I waited for a train to pass for half an hour so I could recall a particular feeling attached to a memory from the kindergarten years, perhaps around the time Charu Place must have been happening. I could be wrong. Maybe nothing happened here; it was always this way: a tragedy that would not be a disaster. A goods train came along, and the guard waved at us a green flag from the platform of his cabin. The sex worker spat again.

When I came back to the main road, the Always Private Detective agency was open, but I did not feel like stepping in now that the day was looking as if it was spotted with turmeric in the winter sun. A good time to walk, I thought.

Somewhere further along the road, I waved down a yellow Ambassador car from another millennium and asked the driver to take me to Howrah bridge. He said his was a No Refusal car, and that that was why he would take me there, though it was too far for an Ambassador, he said.

We discussed politics in the car, and he sounded like The Telegraph when he said Mamata Banerjee was the Prime Minister of West Bengal, and soon she would be Kolkata’s chief minister for India. Only hours before there had been a mass exodus of MLAs from the Congress to Trinamool Congress. It was wise to agree with him.

As it happened, he lost his bearings while talking and we reached Koyna Expressway Toll Plaza. It was impossible, he said. The car was making noises, too, as if a spanner was getting thrown around in the engine works. We thanked each other profusely.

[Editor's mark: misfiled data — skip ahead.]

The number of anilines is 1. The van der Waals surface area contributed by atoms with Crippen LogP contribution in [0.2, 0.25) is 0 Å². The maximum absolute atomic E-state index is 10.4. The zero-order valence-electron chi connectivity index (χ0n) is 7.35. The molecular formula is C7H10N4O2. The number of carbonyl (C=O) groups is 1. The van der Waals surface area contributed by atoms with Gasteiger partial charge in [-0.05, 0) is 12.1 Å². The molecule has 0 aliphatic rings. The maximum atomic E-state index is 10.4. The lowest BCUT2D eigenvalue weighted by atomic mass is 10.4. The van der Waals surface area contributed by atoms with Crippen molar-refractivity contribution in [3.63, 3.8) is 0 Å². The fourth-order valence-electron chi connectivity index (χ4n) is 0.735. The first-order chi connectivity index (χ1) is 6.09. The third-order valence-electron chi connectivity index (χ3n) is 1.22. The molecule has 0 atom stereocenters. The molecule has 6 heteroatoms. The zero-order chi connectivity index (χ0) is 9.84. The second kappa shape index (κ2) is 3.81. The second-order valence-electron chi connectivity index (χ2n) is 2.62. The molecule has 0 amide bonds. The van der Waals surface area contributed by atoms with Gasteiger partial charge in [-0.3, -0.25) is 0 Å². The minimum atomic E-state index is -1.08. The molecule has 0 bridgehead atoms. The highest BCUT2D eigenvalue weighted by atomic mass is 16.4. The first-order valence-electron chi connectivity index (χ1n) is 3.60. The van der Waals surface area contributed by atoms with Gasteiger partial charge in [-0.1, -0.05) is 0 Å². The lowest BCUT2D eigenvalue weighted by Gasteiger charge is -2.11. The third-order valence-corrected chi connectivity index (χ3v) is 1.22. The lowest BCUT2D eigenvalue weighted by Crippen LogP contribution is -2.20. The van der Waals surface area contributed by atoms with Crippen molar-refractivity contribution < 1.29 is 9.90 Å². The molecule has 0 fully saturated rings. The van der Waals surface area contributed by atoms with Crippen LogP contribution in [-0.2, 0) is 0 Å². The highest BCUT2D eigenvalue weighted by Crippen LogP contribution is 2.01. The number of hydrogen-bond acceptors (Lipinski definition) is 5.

I crossed the road, took a three-wheeler. Where do you want to go, the driver asked. I would like to catch the ferry, I said. We went a long way, past GT Road, which at one point reeked so much with cheap perfume that I had to turn my face the other way, and past Foreshore Road, with the air cooler and more bracing from the closest river breeze. At the jetty, a launch was waiting,  and I crossed the river with the Howrah bridge to my left and it was easy to see what made the British love Kolkata. The noblest buildings in the city still belong to the invaders, as they are in Bombay and Delhi.

The Baboo Ghat wharf decayed even as you watched it. It was like stepping on a corpse. It must have all been perfect at one time. Kolkata, like no other Indian city, gives you the impression the moment before was always better than the moment after. She guarantees deterioration at every step of the Strand Road, choking with vendors and traffic, the whole place asphyxiating slowly in inextricable cable knots.

I took another cab back to my room, and the young driver spoke on the phone to his girlfriend about life and the beautiful things he would like to do with her if and when they met, and the girl cried for love, and he turned and said as if in explanation, “She is in Patna.’

As we passed Eden Maidan, a stretch of chaos-free green, built, again, by the British,  the driver stopped the car by the side and pointed out to me a black stallion in the distance, galloping through the trees.

(CP Surendran’s novel One Love And The Many Lives of Osip B (Niyogi Books) is out on Amazon and at all leading bookstores)

(The Federal seeks to present views and opinions from all sides of the spectrum. The information, ideas or opinions in the articles are of the author and do not reflect the views of The Federal)